“I lost the first three finals but I don’t know how you can get frustrated when you get to a pro category for the first time and have the kind of year we’re having. This is not normal. I’m just very excited to win this today. I have a great team.”

Despite the loss, Enders increased her lead in the Pro Stock standings to 113 points over No. 2 ranked Greg Anderson.

Lastly, in Pro Stock Motorcycle, Hector Arana Jr. (6.680 seconds at 196.50 mph) earned his second win of the season, defeating his father, Hector Arana (6.932 at 195.03), in the final round.

“This has been a great week; I don’t know if I could ask for anything more,” the younger Arana said. “On Monday, I pulled the trigger and asked my beautiful girlfriend [Nicole Nobile] to marry me and to get this win is just icing on the cake.

“I tell you what, that is a bittersweet win. I watched my dad win in the semis and I said to myself, ‘I have to win’ so we can see which one of us can take home the Wally (winner’s trophy). I want to see him win and of course he wants to see me win, but at the same time I want to beat him. We also needed this to move forward in the points.”

Arana Jr. is now second in the standings, just 34 points behind points leader and defending season champ Andrew Hines.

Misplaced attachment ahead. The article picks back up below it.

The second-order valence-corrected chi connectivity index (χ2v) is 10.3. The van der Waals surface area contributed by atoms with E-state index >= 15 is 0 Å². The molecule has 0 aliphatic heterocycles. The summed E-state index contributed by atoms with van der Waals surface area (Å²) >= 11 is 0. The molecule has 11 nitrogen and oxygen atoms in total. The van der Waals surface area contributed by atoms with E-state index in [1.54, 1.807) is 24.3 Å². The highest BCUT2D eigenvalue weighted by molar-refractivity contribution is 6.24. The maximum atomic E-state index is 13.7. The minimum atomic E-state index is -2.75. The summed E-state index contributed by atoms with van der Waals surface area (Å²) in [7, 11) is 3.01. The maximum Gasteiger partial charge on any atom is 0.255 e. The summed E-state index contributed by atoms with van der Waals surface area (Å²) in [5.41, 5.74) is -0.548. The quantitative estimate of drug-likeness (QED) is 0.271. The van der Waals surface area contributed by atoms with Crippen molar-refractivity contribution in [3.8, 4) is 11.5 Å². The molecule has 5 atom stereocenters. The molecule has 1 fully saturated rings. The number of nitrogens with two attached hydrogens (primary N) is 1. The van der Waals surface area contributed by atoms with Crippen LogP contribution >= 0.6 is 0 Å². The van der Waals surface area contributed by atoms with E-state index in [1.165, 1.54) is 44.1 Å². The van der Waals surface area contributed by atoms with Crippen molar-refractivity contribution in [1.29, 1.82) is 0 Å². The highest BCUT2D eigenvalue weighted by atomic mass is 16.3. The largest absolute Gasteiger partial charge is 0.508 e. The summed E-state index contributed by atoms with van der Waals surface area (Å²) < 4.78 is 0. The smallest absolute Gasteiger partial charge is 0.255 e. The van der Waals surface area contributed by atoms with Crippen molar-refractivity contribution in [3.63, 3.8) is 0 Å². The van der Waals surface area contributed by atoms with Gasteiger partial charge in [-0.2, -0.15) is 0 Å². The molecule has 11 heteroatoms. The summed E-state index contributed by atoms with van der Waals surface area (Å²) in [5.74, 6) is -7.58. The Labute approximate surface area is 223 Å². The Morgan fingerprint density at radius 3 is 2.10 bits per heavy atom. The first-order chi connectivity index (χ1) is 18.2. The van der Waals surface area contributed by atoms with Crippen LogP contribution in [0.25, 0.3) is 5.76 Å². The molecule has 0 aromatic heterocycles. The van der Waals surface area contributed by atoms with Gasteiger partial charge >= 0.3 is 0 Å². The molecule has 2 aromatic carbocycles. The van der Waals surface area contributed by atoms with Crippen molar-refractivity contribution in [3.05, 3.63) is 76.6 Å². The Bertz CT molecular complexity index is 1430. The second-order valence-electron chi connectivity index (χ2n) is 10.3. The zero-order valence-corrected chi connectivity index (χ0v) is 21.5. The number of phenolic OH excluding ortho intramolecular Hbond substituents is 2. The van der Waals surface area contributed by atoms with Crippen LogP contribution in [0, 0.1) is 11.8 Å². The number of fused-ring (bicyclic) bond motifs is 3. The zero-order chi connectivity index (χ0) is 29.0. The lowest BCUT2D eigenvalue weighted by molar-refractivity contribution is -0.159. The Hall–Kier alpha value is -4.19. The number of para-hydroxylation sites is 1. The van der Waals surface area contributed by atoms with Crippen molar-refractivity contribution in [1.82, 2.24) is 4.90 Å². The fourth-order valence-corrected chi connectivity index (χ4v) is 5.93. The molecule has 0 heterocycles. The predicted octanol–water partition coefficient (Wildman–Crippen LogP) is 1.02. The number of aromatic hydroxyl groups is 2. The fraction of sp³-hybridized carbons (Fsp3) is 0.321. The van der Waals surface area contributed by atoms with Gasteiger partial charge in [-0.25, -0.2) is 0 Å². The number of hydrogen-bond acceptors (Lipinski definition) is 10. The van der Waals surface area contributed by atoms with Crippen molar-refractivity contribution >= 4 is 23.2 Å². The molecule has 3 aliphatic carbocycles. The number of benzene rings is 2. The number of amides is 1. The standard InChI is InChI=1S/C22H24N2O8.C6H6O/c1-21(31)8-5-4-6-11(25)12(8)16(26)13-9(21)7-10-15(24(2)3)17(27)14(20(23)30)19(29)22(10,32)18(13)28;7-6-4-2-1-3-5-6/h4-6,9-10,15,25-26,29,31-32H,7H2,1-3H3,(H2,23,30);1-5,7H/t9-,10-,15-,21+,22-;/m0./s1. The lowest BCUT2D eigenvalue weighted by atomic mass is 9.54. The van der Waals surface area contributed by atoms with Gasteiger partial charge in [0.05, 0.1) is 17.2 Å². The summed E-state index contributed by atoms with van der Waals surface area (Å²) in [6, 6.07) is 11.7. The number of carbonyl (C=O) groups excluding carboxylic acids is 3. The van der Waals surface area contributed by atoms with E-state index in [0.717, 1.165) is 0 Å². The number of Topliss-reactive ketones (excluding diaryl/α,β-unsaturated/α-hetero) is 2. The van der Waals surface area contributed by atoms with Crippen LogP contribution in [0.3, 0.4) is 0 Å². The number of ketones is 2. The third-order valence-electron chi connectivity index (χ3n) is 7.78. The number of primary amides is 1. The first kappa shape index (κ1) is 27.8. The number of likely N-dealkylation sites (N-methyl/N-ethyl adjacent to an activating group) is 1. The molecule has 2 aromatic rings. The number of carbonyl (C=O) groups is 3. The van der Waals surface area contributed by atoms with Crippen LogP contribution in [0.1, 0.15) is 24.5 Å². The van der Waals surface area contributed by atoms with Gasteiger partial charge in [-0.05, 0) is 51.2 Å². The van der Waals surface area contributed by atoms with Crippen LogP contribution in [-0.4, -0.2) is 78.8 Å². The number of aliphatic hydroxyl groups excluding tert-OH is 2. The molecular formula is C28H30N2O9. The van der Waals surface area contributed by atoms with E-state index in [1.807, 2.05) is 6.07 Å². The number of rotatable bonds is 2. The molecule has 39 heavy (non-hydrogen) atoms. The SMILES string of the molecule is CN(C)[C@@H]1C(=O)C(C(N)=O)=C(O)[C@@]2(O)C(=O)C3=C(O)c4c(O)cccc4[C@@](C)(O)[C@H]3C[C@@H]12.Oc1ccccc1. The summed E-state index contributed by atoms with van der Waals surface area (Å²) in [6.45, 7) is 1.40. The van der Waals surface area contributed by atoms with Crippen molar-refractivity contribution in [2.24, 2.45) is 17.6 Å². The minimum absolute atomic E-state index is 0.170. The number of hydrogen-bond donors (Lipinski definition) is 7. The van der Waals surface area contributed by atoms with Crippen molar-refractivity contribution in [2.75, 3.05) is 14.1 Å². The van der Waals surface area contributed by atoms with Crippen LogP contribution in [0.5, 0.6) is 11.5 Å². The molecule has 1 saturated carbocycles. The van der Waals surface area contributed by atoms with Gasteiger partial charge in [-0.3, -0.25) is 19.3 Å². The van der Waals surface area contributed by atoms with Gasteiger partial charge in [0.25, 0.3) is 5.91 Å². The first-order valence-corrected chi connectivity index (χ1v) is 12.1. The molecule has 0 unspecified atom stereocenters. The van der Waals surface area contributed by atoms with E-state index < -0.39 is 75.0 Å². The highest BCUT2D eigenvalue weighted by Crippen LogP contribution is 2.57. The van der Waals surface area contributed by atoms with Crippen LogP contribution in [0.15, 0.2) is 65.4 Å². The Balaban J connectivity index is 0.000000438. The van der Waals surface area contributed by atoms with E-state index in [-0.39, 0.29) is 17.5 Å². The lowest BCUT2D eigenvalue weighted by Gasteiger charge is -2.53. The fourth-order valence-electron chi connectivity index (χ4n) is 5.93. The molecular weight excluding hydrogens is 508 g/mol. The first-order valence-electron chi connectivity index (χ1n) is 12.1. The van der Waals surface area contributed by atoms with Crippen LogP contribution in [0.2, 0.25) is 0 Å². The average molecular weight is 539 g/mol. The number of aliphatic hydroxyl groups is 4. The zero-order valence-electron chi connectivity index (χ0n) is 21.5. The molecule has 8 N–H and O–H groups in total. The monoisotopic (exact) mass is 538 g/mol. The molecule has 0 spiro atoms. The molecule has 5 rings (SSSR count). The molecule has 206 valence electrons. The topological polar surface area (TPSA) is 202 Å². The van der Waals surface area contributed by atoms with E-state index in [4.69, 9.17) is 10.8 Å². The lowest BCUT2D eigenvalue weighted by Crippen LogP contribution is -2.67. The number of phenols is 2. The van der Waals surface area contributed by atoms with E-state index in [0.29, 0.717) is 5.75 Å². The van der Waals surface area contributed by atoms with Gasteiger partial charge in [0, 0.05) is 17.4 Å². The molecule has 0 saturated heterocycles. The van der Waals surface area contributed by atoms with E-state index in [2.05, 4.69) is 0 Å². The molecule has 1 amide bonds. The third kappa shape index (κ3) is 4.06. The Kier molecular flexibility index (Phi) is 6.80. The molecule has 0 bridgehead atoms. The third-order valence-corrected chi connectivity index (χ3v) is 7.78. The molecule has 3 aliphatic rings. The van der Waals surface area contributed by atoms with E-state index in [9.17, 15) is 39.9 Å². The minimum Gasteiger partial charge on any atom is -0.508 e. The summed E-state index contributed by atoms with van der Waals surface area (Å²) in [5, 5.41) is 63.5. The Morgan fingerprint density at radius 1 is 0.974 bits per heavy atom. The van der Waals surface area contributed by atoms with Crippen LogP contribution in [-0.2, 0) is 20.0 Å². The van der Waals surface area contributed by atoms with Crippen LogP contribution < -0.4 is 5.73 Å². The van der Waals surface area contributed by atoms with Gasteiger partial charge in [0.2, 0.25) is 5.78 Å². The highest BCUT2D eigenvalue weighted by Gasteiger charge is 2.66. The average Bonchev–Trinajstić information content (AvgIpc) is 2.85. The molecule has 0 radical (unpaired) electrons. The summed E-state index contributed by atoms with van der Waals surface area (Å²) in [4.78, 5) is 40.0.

FINAL FINISHING ORDER:

TOP FUEL: 1.  Antron Brown; 2.  Dave Connolly; 3.  Billy Torrence; 4.  Brittany Force; 5.  Steve Torrence; 6.  Shawn Langdon; 7.  Doug Kalitta; 8.  Tony Schumacher; 9.  Larry Dixon; 10.  Clay Millican; 11.  Wayne Newby; 12.  Terry McMillen; 13.  Kyle Wurtzel; 14.  J.R. Todd; 15.  Richie Crampton; 16.  Troy Buff.

FUNNY CAR: 1.  Del Worsham; 2.  Matt Hagan; 3.  Cruz Pedregon; 4.  Ron Capps; 5.  Tim Wilkerson; 6.  John Force; 7.  Alexis DeJoria; 8.  Jack Beckman; 9.  Brian Stewart; 10.  John Hale; 11.  Tommy Johnson Jr.; 12.  Tony Pedregon; 13.  Courtney Force; 14.  John Bojec; 15.  Robert Hight; 16.  Chad Head.

PRO STOCK: 1.  Drew Skillman; 2.  Erica Enders; 3.  Bo Butner; 4.  Allen Johnson; 5.  Greg Anderson; 6.  Vincent Nobile; 7.  Deric Kramer; 8.  Larry Morgan; 9.  Jason Line; 10.  Shane Gray; 11.  V. Gaines; 12.  Mark Hogan; 13.  Alex Laughlin; 14.  Jonathan Gray; 15.  Aaron Strong; 16.  Chris McGaha.

PRO STOCK MOTORCYCLE: 1.  Hector Arana Jr; 2.  Hector Arana; 3.  Steve Johnson; 4.  Chip Ellis; 5.  Jerry Savoie; 6.  Andrew Hines; 7.  Karen Stoffer; 8.  Chaz Kennedy; 9.  Mike Berry; 10.  Matt Smith; 11.  Eddie Krawiec; 12.  Adam Arana; 13.  Angie Smith; 14.  Brian Pretzel; 15.  Jim Underdahl; 16.  Scotty Pollacheck.

FINAL ROUND RESULTS:

Top Fuel: Antron Brown, 3.721 seconds, 325.92 mph  def. Dave Connolly, 3.753 seconds, 328.94 mph.

Funny Car: Del Worsham, Toyota Camry, 3.964, 320.13  def. Matt Hagan, Dodge Charger, 3.983, 324.20.

Pro Stock: Drew Skillman, Chevy Camaro, 6.529, 211.63  def. Erica Enders, Camaro, 17.947, 46.65.

Pro Stock Motorcycle: Hector Arana Jr, Buell, 6.860, 196.50  def. Hector Arana, Buell, 6.932, 195.03.

FINAL ROUND-BY-ROUND RESULTS: